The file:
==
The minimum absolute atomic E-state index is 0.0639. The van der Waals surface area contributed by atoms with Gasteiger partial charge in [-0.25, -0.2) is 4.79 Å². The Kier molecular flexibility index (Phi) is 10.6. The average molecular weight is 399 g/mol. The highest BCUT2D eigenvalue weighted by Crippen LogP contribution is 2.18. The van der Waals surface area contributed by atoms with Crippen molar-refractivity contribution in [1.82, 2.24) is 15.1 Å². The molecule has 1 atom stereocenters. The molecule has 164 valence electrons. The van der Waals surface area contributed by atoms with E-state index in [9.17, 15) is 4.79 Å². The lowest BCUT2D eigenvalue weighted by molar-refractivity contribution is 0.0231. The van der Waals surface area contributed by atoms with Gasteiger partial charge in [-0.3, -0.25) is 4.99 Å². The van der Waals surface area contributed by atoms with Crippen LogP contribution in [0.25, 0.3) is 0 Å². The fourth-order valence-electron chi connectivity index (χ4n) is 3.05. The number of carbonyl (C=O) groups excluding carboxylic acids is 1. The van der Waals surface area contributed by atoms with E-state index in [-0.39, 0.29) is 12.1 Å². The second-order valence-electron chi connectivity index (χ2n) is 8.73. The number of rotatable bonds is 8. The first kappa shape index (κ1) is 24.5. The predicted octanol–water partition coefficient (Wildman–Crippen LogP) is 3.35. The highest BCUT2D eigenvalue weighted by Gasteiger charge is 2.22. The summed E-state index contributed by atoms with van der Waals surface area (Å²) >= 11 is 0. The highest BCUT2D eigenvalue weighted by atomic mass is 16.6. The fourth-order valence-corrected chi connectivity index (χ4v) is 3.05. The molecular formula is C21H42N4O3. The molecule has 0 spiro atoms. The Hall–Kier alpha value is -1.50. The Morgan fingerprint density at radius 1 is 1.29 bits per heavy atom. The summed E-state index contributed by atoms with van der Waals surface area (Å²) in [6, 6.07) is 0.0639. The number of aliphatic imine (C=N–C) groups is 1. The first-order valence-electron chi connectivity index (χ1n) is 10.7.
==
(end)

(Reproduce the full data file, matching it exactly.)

The minimum absolute atomic E-state index is 0.0639. The van der Waals surface area contributed by atoms with Gasteiger partial charge in [-0.25, -0.2) is 4.79 Å². The Kier molecular flexibility index (Phi) is 10.6. The average molecular weight is 399 g/mol. The highest BCUT2D eigenvalue weighted by Crippen LogP contribution is 2.18. The van der Waals surface area contributed by atoms with Crippen molar-refractivity contribution in [1.82, 2.24) is 15.1 Å². The molecule has 1 atom stereocenters. The molecule has 164 valence electrons. The van der Waals surface area contributed by atoms with E-state index in [9.17, 15) is 4.79 Å². The lowest BCUT2D eigenvalue weighted by molar-refractivity contribution is 0.0231. The van der Waals surface area contributed by atoms with Gasteiger partial charge in [-0.3, -0.25) is 4.99 Å². The van der Waals surface area contributed by atoms with Crippen LogP contribution in [0.25, 0.3) is 0 Å². The fourth-order valence-electron chi connectivity index (χ4n) is 3.05. The number of carbonyl (C=O) groups excluding carboxylic acids is 1. The van der Waals surface area contributed by atoms with E-state index in [-0.39, 0.29) is 12.1 Å². The second-order valence-electron chi connectivity index (χ2n) is 8.73. The number of rotatable bonds is 8. The first kappa shape index (κ1) is 24.5. The predicted octanol–water partition coefficient (Wildman–Crippen LogP) is 3.35. The highest BCUT2D eigenvalue weighted by Gasteiger charge is 2.22. The summed E-state index contributed by atoms with van der Waals surface area (Å²) >= 11 is 0. The highest BCUT2D eigenvalue weighted by atomic mass is 16.6. The fourth-order valence-corrected chi connectivity index (χ4v) is 3.05. The molecular formula is C21H42N4O3. The molecule has 0 spiro atoms. The Hall–Kier alpha value is -1.50. The Morgan fingerprint density at radius 1 is 1.29 bits per heavy atom. The summed E-state index contributed by atoms with van der Waals surface area (Å²) in [6, 6.07) is 0.0639. The number of aliphatic imine (C=N–C) groups is 1. The first-order valence-electron chi connectivity index (χ1n) is 10.7.